Summary of Nominal Accounts Listed So Far

We have now listed the nominal accounts which will be included on our business’ Balance Sheet. These are the accounts we have to date:

CAPITAL ACCOUNT

Capital A/c.

Retained Profits A/c.

Drawings A/c.

Long-Term Loan A/c.

FIXED ASSETS

Land & Buildings Cost A/c.

Lease Amortization A/c.

Plant & Machinery Cost A/c.

Plant & Machinery Depn. A/c.

Motor Vehicles Cost A/c.

Motor Vehicles Depn. A/c.

Office F & F Cost A/c.

Office F & F Depn. A/c.

CURRENT ASSETS

Stock A/c.

Trade Debtors A/c.

Bad Debt Provision A/c.

Pre-Payments A/c.

Cash At Bank A/c.

Cash In Hand A/c.

CURRENT LIABILITIES

Trade Creditors A/c.

Accruals A/c.

Short-Term Loans A/c.

Bank Overdraft A/c.

Question:

A brief exercise for you. Note all the above accounts and write next to each one whether you would expect to see the balance on the account as a DEBIT or a CREDIT.

The answers will be given later in this lesson.

Income And Expenses Nominal Accounts

There can be many accounts in this section and different businesses will encounter different expenses. To assist you I have listed accounts for this section following the sequence included in the Revenue Self Assessment returns, with a few additions that are not tax deductible but are none-the-less expenses of the business.

List the accounts you will be encountering within your business within these categories:

SALES

MANUFACTURING COSTS

PURCHASES

STOCK MOVEMENT

OTHER INCOME

CAR EXPENSES, TRAVEL AND ENTERTAINMENT

ADVERTISING

SALARIES, STAFF COSTS

RENT, RATES, POWER AND INSURANCES

REPAIRS & RENEWALS TO PROPERTY AND EQUIPMENT

ACCOUNTANCY, LEGAL AND OTHER PROFESSIONAL FEES

INTEREST TO BANKS, CREDIT CARDS etc. AND FINANCE CHARGES

PHONE, FAX, STATIONERY AND OTHER OFFICE COSTS

BAD DEBTS WRITTEN OFF AND PROVISIONS FOR BAD DEBTS

OTHER SUNDRY EXPENSES

LEASE AMORTIZATION CHARGES, FIXED ASSET DEPRECIATION CHARGES

Several of the headings above could “house” many accounts. For example the Sales category; to facilitate control of the business it is usual to analyze the sales and have a separate sales account for each product or range of products that you sell.

Answers To Question On Balance Sheet Nominal Accounts

Did you use the four basic rules introduced in Lesson One?

CAPITAL A/C.

Monies invested into the business by the owner(s); monies received by the business will be a debit in the cash account and therefore CREDIT to Capital A/c.

Retained Profits increase the capital in the business, CREDIT to Retained Profits A/c.

Drawings occur when the business pays back some of the capital to the owner(s), a payment in the cash account is a credit and we DEBIT the Drawings A/c.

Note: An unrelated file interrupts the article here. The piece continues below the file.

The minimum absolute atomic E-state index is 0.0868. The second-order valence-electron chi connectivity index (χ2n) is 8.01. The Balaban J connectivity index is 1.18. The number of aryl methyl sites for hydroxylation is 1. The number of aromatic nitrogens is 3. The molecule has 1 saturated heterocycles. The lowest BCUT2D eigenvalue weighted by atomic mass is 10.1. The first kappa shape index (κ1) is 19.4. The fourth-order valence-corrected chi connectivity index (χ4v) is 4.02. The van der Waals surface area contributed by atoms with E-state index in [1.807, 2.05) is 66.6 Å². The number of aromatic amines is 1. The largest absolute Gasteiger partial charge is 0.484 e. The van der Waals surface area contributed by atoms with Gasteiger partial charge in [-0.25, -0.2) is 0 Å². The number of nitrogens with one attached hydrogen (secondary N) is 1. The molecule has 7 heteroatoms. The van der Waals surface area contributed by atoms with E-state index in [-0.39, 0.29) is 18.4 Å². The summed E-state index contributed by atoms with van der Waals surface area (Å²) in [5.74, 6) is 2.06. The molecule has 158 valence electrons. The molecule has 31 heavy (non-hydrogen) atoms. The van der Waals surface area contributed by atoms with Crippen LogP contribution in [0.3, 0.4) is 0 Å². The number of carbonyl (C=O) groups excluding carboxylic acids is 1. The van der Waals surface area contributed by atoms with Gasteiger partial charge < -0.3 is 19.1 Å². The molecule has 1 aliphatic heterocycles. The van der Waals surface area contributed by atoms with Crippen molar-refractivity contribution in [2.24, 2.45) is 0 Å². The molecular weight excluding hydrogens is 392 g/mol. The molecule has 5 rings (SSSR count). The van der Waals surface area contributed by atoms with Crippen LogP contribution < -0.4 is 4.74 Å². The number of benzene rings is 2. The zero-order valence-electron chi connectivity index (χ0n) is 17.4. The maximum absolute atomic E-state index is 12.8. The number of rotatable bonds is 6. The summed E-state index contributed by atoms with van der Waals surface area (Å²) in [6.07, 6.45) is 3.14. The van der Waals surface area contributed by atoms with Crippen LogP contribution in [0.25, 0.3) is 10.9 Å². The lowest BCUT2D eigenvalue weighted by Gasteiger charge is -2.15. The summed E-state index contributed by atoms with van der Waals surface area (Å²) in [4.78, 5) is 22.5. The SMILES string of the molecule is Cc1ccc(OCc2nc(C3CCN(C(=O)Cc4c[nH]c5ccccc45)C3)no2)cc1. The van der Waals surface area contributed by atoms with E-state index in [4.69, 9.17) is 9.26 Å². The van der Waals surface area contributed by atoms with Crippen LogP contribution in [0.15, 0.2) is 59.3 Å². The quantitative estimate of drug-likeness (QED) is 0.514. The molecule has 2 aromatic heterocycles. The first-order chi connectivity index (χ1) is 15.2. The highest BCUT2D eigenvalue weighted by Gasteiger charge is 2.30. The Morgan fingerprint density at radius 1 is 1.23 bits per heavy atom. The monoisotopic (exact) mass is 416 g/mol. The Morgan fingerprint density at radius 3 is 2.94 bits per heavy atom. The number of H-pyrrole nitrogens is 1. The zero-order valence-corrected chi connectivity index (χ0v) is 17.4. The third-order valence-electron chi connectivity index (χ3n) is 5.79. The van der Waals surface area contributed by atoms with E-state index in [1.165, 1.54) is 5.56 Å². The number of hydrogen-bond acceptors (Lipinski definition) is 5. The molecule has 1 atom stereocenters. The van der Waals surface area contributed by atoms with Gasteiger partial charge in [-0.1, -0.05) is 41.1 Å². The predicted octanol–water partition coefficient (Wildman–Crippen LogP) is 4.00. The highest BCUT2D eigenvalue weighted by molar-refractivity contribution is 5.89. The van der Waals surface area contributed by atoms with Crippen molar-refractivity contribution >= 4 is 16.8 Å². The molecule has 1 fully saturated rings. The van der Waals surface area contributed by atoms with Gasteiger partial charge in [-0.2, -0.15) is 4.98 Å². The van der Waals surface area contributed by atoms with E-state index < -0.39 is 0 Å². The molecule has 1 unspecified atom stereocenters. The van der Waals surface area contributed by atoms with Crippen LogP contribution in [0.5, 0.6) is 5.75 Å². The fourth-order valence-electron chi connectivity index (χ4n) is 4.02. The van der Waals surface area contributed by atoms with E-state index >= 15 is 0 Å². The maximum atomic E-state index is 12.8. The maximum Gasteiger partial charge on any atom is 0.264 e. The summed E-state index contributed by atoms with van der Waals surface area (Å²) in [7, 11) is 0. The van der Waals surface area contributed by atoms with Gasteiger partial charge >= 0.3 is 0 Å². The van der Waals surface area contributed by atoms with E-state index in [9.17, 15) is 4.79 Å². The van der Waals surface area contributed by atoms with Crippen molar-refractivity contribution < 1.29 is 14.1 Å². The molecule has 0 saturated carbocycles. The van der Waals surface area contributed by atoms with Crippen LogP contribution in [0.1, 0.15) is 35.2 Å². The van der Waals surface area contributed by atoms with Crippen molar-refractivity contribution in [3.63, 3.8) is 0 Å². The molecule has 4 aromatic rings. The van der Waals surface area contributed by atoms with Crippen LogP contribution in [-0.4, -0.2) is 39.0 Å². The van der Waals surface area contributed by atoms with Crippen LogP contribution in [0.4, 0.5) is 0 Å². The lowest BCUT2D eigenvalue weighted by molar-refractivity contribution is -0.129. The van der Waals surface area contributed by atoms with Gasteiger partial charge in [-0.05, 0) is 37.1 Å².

Long-Term Loans are monies received by the business so a debit in the cash account and CREDIT Long-Term Loan A/c.

FIXED ASSETS

All fixed asset costs are items purchased by the business, credit in cash account and DEBIT the Fixed Asset Cost Accounts.

Depreciation is a reduction in the value of the assets, we will CREDIT the Fixed Asset Depn. Accounts

CURRENT ASSETS

Stock has been purchased by the business, credit cash account and DEBIT the Stock A/c.

Our rule states Debit the Debtors and Credit the Creditors. DEBIT our Trade Debtors A/c.

The bad debt provision reduces our debtors value, CREDIT PrePayments A/c.

Cash At Bank and Cash In Hand are our cash account balances. To have cash at the bank and in hand we will have received monies and debited our cash accounts, DEBIT Cash At Bank A/c. and DEBIT Cash In Hand A/c.

CURRENT LIABILITIES

We CREDIT the Trade Creditors A/c.

Accruals are similar to creditors, we have received the service but not yet received a bill nor paid for the service received, CREDIT the ACCRUALS A/c.

Short-Term Loans are monies we have received being debited to our cash account and a CREDIT to Short-Term Loans A/c.

When our bank is overdrawn this is also our cash account balance. To have overdrawn we will have paid out monies being CREDIT on the Bank Overdraft A/c.

There were some accounts included above in the listing for our business Balance Sheet which we have not encountered before. These are the Depreciation Accounts, PrePayments, Accruals, Bad Debt Provisions, Lease Amortisation and Stock accounts. These topics will be covered in our next lesson. To progress to the next lesson please click here.

If you have any comments or questions on this subject, please leave them in the area below and I will be very pleased to help you out.

 

Colin